I think when I started in television, in earnest, in 1994 in Yakima, Washington, the physical work involved in telling my story, because I would carry a three quarter tape deck and it had an umbilical cord connected to the camera, and including the lights and the tripod, our gear weighed 78 pounds. And we would run out onto the field and would have to turn two VO's and a package everyday. It was a physically daunting task. There was a woman that was smaller and more petite than Monica and she would run circles around us, and all of the men at the station, our goal at the time was... actually, she might be working at KING5, Meg Coyle... anyway, so the gear has compacted down to a point where now it is pretty close to your iPhone 4S or your smartphone, your Droid, and it can take, first of all, HD video, fairly good audio... The cameras recording this right now are much lighter and more robust and more durable.

So the barrier to entry as to who can tell a story has changed significantly, using the tools that was once "professional grade." So I think then what is a story changes, because, you still need a beginning, a middle, and an end, and you still need a character, some sort of a plot, et cetra, et cetra. You can use Hollywood’s definition of a story or ABC News’ definition of a story, but somehow, that idea of us telling a story to our family or to our friends, and now being able to use tools that were once the kind of privy area of "professionals." -- that’s the biggest change that I’ve seen. So I’d say the toolset, and I think that’s also impacting what is a story today.

Monica:

And there’s something that’s happened too, that has made it open ended, where a story could be a product, that was complete, and went into whatever media it was as that complete product. And then feedback might come in the forms of letter to the editor, on occasion something more immediate. Now it seems like you go from an article to a blog and it opens up a process, and you can continue to add to it. Talk to us about that; can a story become even more open, and what does that do to the way we tell them?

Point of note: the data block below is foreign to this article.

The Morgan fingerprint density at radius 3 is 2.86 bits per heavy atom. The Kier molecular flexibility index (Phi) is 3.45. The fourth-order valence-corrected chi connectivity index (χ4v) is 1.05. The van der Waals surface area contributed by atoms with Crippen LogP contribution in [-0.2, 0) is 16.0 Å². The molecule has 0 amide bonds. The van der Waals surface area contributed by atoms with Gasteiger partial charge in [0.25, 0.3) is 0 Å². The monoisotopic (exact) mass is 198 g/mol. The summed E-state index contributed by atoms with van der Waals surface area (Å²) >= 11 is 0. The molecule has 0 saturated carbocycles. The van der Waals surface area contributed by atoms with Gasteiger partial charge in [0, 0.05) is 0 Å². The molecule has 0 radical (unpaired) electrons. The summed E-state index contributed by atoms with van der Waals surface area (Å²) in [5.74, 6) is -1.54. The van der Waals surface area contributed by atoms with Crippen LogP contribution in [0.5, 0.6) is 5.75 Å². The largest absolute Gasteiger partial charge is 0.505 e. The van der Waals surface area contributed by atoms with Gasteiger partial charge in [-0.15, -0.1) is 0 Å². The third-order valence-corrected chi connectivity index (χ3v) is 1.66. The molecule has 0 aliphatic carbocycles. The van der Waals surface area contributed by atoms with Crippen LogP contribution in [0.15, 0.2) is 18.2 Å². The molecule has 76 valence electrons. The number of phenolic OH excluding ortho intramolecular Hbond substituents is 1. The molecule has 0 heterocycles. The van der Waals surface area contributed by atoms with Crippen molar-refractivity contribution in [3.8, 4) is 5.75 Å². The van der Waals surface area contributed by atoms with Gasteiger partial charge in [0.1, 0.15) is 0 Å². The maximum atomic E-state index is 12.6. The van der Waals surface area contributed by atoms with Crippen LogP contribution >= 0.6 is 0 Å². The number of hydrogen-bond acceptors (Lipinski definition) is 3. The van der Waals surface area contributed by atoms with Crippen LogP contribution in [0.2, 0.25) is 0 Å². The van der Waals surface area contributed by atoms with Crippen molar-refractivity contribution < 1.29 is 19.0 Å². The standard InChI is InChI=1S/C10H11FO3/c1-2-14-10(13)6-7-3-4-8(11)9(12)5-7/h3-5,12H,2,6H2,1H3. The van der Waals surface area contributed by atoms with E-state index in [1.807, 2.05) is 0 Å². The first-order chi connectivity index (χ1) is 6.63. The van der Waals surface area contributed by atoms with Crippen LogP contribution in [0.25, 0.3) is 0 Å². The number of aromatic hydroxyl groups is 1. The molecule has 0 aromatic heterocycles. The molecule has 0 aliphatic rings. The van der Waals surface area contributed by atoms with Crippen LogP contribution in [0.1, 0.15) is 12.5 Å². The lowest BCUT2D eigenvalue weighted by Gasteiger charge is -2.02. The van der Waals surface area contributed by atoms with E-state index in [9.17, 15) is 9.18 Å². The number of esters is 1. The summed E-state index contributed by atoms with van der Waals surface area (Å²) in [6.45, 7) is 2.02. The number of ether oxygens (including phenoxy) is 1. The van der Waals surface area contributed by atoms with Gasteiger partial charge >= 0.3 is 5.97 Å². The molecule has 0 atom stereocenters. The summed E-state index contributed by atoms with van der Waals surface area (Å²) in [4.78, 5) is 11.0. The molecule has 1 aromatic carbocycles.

Hari:

I think that nowadays a story is a beginning of a conversation, a launching point. It’s something that a lot of old media in their "new media." departments like to talk about "Oh, this is where the conversation starts." And you look at their website and you look at how they’re marketing their ideas and their stories and products and you’ve got an e-mail bag. It’s not really a two-way street. Some of the more interesting things I see once in a while are not just people using the public inside network or a large crowd-sourced data base to try to find interesting experts, but they’re also turning around on the opposite side and trying to figure out how to implant these nuggets into those conversations that are already happening. And then another iteration of this story comes back to them, where people are saying "Well I saw this, and here’s my thoughts on this, I’m actually a rocket scientist, and I know the answer to that question." and you say "Woah, do I have the responsibility to go back and correct my copy?" Yes. Now can I do that for every story I’ve ever written based on when the feedback comes in? Maybe not. So we’re trying to figure out this process so we can continue this engagement with our audience, or what I would say, and Jay Rosen and Jeff Jarvin would say, the "formerly known as" audience. So that’s a big difference, is that we are tearing down that fourth wall and we’re trying to say "We’re not up on that stage, we’re like you, we ARE you, we want to hear from you, we want to amplify your voice." I think hopefully public media gets that, because that’s something commercial media seems to be missing, and that’s a huge opportunity for public media to cut in and take the lead.

Monica:

You were talking engagement and how important that is to have that be a mechanic that can manifest itself in a story. Are there ways that stories can be written, produced, or filmed, that lend that story to that engagement, that open it up more when it is first thrown out?

Hari: